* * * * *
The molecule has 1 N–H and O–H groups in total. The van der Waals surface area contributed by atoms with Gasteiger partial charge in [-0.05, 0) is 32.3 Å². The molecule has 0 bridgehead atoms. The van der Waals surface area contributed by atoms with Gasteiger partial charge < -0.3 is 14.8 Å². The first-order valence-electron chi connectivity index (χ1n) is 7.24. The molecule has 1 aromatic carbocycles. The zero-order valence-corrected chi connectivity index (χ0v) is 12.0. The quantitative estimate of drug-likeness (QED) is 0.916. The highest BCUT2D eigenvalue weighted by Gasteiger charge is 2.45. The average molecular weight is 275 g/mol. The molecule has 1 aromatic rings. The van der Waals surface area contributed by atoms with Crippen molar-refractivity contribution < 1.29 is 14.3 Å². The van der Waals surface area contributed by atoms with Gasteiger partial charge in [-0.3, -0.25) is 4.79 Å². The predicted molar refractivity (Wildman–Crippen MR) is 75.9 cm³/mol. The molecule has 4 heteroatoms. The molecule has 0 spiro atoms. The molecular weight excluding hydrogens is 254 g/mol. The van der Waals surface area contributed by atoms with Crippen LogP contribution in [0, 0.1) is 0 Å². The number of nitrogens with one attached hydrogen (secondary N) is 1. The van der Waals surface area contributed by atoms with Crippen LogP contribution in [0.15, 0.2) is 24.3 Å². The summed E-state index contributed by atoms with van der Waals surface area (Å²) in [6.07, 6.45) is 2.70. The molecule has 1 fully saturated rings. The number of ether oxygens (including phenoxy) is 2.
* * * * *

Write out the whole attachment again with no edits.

The molecule has 1 N–H and O–H groups in total. The van der Waals surface area contributed by atoms with Gasteiger partial charge in [-0.05, 0) is 32.3 Å². The molecule has 0 bridgehead atoms. The van der Waals surface area contributed by atoms with Gasteiger partial charge < -0.3 is 14.8 Å². The first-order valence-electron chi connectivity index (χ1n) is 7.24. The molecule has 1 aromatic carbocycles. The zero-order valence-corrected chi connectivity index (χ0v) is 12.0. The quantitative estimate of drug-likeness (QED) is 0.916. The highest BCUT2D eigenvalue weighted by Gasteiger charge is 2.45. The average molecular weight is 275 g/mol. The molecule has 1 aromatic rings. The van der Waals surface area contributed by atoms with Crippen molar-refractivity contribution < 1.29 is 14.3 Å². The van der Waals surface area contributed by atoms with Gasteiger partial charge in [-0.3, -0.25) is 4.79 Å². The predicted molar refractivity (Wildman–Crippen MR) is 75.9 cm³/mol. The molecule has 4 heteroatoms. The molecule has 0 spiro atoms. The molecular weight excluding hydrogens is 254 g/mol. The van der Waals surface area contributed by atoms with Crippen LogP contribution in [0, 0.1) is 0 Å². The number of nitrogens with one attached hydrogen (secondary N) is 1. The van der Waals surface area contributed by atoms with Crippen LogP contribution in [0.15, 0.2) is 24.3 Å². The summed E-state index contributed by atoms with van der Waals surface area (Å²) in [6.07, 6.45) is 2.70. The molecule has 1 fully saturated rings. The number of ether oxygens (including phenoxy) is 2.